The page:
Dear Christine,

I have a job and my own place, but I’m still pretty financially dependent on my parents. My mother especially makes sure that I get to live this great lifestyle in the big city. Thing is, I’m not at all sure my parents can actually afford to keep supporting me the way they do. Every time I try to have a conversation with them they just say not to worry about it and then deposit money as usual. I really enjoy having the lifestyle I do, but I’m starting to feel really guilty about what kind of affect it’s really having on my parents. What do I do?

~Financially Loved but Guilty, New York, 25

Dear Financially Loved but Guilty,

First of all, I commend you for having some guilt about this situation. Many Gen Y’ers use mom and dad’s credit card as if it’s their birth right. But now it’s time to move out of guilt, a reactive feeling that simply helps justify your position, and into action!

Yes, the great life in the big city is fun, but how much are those delicious dinners and beautiful new outfits really costing you? You are 25, you have a job, and you are living on your own so it sounds like the extra dough your parents are giving you is just “fun money.” Hey, there is nothing wrong with getting fun money from time to time. My dad still gets great joy out of handing me a hundred dollar bill every now and then when I visit. But regular deposits? That is financial dependence. By becoming dependent on that monthly deposit from mom and dad, you will never figure out what you can and cannot afford on your own. So YOU are going to have to be the one to cut the proverbial cord.

Today’s parents often strive for a relationship with their twenty-something children that is more like friendship than parenting. However, this is a double-edged sword. If they over-support you emotionally and financially, it becomes a crutch for both the parents and the children. Parents get to continue having an active part in their adult children’s lives, many times at financial risk to themselves, while the young adults remain tethered to and stifled by the support of their parents.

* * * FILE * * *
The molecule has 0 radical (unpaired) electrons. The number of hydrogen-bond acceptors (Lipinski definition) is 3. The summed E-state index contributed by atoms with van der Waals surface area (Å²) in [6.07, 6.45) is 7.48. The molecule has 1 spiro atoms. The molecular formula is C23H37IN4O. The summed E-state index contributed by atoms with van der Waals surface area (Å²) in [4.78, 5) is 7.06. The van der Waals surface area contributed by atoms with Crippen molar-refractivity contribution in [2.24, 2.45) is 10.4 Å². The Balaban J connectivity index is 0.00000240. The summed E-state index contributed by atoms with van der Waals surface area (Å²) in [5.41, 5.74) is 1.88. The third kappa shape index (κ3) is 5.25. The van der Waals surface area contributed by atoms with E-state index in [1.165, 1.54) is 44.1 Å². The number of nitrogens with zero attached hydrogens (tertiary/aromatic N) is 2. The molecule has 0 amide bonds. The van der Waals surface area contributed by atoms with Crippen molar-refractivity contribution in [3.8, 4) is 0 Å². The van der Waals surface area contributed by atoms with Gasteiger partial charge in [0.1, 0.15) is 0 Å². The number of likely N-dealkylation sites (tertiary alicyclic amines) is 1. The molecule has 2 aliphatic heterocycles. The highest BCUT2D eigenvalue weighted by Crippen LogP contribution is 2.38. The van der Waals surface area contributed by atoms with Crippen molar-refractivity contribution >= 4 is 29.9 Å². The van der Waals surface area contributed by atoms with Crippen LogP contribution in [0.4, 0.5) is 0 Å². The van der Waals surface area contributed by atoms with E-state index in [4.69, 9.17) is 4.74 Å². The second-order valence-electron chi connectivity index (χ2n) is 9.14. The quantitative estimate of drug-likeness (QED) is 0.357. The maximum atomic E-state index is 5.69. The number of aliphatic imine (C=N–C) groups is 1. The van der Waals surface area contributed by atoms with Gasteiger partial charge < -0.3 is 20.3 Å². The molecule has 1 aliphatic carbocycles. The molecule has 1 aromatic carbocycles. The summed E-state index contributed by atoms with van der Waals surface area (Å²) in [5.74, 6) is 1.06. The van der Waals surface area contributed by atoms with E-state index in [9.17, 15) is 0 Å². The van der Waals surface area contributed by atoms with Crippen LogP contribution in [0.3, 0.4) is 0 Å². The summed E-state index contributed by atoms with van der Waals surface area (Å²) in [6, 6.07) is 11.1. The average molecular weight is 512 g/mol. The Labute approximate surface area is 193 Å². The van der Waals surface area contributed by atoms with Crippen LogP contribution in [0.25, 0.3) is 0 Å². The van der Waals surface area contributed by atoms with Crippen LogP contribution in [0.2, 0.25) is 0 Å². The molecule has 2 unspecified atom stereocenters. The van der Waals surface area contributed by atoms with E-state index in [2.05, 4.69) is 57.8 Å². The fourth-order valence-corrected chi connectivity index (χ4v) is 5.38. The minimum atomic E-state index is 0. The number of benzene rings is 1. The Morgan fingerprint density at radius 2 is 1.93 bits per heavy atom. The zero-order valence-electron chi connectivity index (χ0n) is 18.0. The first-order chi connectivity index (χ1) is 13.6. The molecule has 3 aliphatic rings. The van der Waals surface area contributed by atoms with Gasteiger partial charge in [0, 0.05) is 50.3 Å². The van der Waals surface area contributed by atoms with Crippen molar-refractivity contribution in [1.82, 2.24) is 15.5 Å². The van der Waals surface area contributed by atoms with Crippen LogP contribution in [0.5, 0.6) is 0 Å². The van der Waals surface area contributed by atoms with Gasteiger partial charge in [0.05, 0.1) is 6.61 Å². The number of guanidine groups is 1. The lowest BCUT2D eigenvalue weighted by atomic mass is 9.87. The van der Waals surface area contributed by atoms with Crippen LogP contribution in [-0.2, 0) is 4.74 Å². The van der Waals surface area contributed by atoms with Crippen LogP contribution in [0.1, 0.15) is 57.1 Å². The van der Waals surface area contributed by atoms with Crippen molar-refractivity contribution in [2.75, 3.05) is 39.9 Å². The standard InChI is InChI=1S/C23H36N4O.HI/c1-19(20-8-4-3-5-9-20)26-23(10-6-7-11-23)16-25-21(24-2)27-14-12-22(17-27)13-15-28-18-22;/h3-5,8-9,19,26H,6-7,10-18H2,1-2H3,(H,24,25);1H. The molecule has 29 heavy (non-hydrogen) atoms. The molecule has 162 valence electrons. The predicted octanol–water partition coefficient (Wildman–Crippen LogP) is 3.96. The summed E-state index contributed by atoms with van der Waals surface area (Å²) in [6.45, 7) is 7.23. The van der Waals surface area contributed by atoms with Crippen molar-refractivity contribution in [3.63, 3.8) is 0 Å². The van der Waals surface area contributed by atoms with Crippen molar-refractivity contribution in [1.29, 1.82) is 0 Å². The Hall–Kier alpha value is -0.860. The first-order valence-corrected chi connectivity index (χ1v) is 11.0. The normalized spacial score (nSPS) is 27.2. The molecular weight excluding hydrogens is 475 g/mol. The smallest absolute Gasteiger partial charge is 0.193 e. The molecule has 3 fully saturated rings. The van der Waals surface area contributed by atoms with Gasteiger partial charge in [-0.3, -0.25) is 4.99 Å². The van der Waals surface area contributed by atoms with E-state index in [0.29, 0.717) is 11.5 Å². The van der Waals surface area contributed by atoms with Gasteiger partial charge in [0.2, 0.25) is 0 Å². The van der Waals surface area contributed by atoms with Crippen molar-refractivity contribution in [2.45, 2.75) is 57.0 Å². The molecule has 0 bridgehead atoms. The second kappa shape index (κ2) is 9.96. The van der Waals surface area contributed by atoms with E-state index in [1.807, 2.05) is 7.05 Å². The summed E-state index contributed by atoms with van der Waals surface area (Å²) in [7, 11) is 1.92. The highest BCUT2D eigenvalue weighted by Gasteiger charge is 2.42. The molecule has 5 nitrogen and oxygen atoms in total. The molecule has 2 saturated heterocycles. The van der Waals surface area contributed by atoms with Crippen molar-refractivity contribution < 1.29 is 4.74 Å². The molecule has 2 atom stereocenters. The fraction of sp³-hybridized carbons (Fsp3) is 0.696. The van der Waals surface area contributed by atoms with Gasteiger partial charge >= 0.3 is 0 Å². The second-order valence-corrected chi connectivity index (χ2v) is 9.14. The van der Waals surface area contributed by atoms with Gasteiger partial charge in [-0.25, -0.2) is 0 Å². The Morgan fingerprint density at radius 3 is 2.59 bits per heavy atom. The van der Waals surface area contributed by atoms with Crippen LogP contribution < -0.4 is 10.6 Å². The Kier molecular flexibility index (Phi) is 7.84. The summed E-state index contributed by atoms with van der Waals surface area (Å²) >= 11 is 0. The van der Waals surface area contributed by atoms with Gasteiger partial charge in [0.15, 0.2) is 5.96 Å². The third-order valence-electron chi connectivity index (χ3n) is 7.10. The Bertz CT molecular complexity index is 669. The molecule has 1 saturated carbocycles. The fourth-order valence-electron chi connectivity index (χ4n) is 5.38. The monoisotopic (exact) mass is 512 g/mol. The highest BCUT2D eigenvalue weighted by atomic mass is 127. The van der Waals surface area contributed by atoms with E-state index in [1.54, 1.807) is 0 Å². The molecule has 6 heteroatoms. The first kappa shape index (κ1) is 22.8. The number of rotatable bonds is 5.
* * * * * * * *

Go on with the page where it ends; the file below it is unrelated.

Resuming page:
If you are right, and the money in your parents’ checkbooks is running out, prepare yourself for this eventuality – and the reality that you are a grown up. Don’t delude yourself about the lifestyle you can actually afford, otherwise you’ll end up in debt to maintain that illusion. Being clear about your finances now will help keep your feet on the ground as you climb the workplace ladder and your financial responsibilities grow.

It’s clear your parents love you and want to support you in any way they can, and to return that love and support, it’s time for you to be independent. Start prioritizing the activities and expenses in your life. What are the necessities? What are the extras? By creating an action plan with a budget, you are taking a giant step towards becoming a fully independent adult, and will be helping your parents in the process.



Christine Hassler supports individuals in discovering the answers to the questions: “Who Am I, What do I want, and How do I get it?” She is a Life Coach with a counseling emphasis specializing in relationships, career, finances, self-identity, personal and spiritual growth. Her expertise is centered on the twenty and early thirty something years of life. Christine has authored two books: Twenty-Something, Twenty-Everything: A Quarter-life Woman’s Guide to Balance and Direction and The Twenty-Something Manifesto. As a professional speaker, Christine leads seminars and workshops to audiences around the country. She has spoken to over 10,000 college students as well as to conferences and corporations about generational diversity. Christine has appeared as an expert on The Today Show, CNN, ABC, CBS, FOX, E!, Style and PBS, as well as various local television and radio shows, speaking about life issues and “Expectation Hangovers®” – a phenomenon she identified and trademarked. You can connect with Christine on Facebook, through Twitter or at her website.